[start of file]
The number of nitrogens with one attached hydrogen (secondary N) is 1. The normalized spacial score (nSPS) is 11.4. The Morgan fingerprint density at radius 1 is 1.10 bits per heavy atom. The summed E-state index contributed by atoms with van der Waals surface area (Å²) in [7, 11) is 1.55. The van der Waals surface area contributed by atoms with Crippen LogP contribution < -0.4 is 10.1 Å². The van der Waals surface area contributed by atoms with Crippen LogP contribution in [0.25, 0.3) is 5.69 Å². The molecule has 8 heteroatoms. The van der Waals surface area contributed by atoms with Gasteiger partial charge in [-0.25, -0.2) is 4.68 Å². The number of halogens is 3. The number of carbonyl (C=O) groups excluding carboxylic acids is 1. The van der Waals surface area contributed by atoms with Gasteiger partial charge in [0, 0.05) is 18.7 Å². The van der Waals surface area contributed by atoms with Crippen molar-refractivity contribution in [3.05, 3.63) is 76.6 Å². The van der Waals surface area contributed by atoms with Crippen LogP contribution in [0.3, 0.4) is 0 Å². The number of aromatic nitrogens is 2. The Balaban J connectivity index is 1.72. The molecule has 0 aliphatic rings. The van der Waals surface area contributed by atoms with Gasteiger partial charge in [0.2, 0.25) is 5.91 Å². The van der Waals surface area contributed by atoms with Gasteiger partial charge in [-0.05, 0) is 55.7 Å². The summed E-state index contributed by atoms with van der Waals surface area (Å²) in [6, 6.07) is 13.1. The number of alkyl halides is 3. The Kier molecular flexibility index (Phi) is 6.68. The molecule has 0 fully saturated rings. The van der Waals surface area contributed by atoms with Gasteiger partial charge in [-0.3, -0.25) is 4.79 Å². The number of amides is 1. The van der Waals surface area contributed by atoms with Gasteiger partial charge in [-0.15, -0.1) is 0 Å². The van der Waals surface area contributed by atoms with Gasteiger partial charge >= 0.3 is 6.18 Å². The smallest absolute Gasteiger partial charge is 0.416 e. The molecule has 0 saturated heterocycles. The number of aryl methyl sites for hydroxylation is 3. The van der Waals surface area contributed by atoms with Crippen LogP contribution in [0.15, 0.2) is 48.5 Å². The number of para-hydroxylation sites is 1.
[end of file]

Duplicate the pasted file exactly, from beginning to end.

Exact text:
The number of nitrogens with one attached hydrogen (secondary N) is 1. The normalized spacial score (nSPS) is 11.4. The Morgan fingerprint density at radius 1 is 1.10 bits per heavy atom. The summed E-state index contributed by atoms with van der Waals surface area (Å²) in [7, 11) is 1.55. The van der Waals surface area contributed by atoms with Crippen LogP contribution < -0.4 is 10.1 Å². The van der Waals surface area contributed by atoms with Crippen LogP contribution in [0.25, 0.3) is 5.69 Å². The molecule has 8 heteroatoms. The van der Waals surface area contributed by atoms with Gasteiger partial charge in [-0.25, -0.2) is 4.68 Å². The number of halogens is 3. The number of carbonyl (C=O) groups excluding carboxylic acids is 1. The van der Waals surface area contributed by atoms with Gasteiger partial charge in [0, 0.05) is 18.7 Å². The van der Waals surface area contributed by atoms with Crippen molar-refractivity contribution in [3.05, 3.63) is 76.6 Å². The van der Waals surface area contributed by atoms with Crippen LogP contribution in [0.3, 0.4) is 0 Å². The number of aromatic nitrogens is 2. The Balaban J connectivity index is 1.72. The molecule has 0 aliphatic rings. The van der Waals surface area contributed by atoms with Gasteiger partial charge in [0.2, 0.25) is 5.91 Å². The van der Waals surface area contributed by atoms with Gasteiger partial charge in [-0.05, 0) is 55.7 Å². The summed E-state index contributed by atoms with van der Waals surface area (Å²) in [6, 6.07) is 13.1. The number of alkyl halides is 3. The Kier molecular flexibility index (Phi) is 6.68. The molecule has 0 fully saturated rings. The van der Waals surface area contributed by atoms with Gasteiger partial charge in [-0.3, -0.25) is 4.79 Å². The number of amides is 1. The van der Waals surface area contributed by atoms with Gasteiger partial charge in [-0.15, -0.1) is 0 Å². The van der Waals surface area contributed by atoms with Gasteiger partial charge >= 0.3 is 6.18 Å². The smallest absolute Gasteiger partial charge is 0.416 e. The molecule has 0 saturated heterocycles. The number of aryl methyl sites for hydroxylation is 3. The van der Waals surface area contributed by atoms with Crippen LogP contribution in [0.15, 0.2) is 48.5 Å². The number of para-hydroxylation sites is 1.